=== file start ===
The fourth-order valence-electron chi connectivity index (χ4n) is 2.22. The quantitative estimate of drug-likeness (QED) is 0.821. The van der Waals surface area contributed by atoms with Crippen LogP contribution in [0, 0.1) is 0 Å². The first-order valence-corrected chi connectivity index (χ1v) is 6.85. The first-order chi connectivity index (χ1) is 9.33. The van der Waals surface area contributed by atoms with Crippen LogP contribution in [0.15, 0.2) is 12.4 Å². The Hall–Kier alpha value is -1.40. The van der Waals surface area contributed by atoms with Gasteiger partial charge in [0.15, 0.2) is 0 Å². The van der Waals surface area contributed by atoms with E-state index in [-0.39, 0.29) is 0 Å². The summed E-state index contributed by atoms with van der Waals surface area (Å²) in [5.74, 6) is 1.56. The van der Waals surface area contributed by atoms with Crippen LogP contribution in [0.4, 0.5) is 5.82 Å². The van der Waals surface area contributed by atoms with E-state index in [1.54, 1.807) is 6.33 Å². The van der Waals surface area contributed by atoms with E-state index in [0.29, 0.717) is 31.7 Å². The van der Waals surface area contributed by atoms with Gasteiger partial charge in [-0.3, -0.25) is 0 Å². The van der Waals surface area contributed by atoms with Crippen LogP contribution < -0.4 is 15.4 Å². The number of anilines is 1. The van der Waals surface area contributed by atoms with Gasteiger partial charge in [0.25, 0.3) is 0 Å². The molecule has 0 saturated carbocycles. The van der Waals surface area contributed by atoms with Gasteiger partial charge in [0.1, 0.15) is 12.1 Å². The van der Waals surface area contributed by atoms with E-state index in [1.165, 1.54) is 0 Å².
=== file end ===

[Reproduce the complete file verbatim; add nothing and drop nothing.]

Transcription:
The fourth-order valence-electron chi connectivity index (χ4n) is 2.22. The quantitative estimate of drug-likeness (QED) is 0.821. The van der Waals surface area contributed by atoms with Crippen LogP contribution in [0, 0.1) is 0 Å². The first-order valence-corrected chi connectivity index (χ1v) is 6.85. The first-order chi connectivity index (χ1) is 9.33. The van der Waals surface area contributed by atoms with Crippen LogP contribution in [0.15, 0.2) is 12.4 Å². The Hall–Kier alpha value is -1.40. The van der Waals surface area contributed by atoms with Gasteiger partial charge in [0.15, 0.2) is 0 Å². The van der Waals surface area contributed by atoms with E-state index in [-0.39, 0.29) is 0 Å². The summed E-state index contributed by atoms with van der Waals surface area (Å²) in [5.74, 6) is 1.56. The van der Waals surface area contributed by atoms with Crippen LogP contribution in [0.4, 0.5) is 5.82 Å². The van der Waals surface area contributed by atoms with E-state index in [1.54, 1.807) is 6.33 Å². The van der Waals surface area contributed by atoms with E-state index in [0.29, 0.717) is 31.7 Å². The van der Waals surface area contributed by atoms with Gasteiger partial charge in [-0.3, -0.25) is 0 Å². The van der Waals surface area contributed by atoms with Crippen LogP contribution < -0.4 is 15.4 Å². The number of anilines is 1. The van der Waals surface area contributed by atoms with Gasteiger partial charge in [0.25, 0.3) is 0 Å². The molecule has 0 saturated carbocycles. The van der Waals surface area contributed by atoms with Gasteiger partial charge in [0.1, 0.15) is 12.1 Å². The van der Waals surface area contributed by atoms with E-state index in [1.165, 1.54) is 0 Å².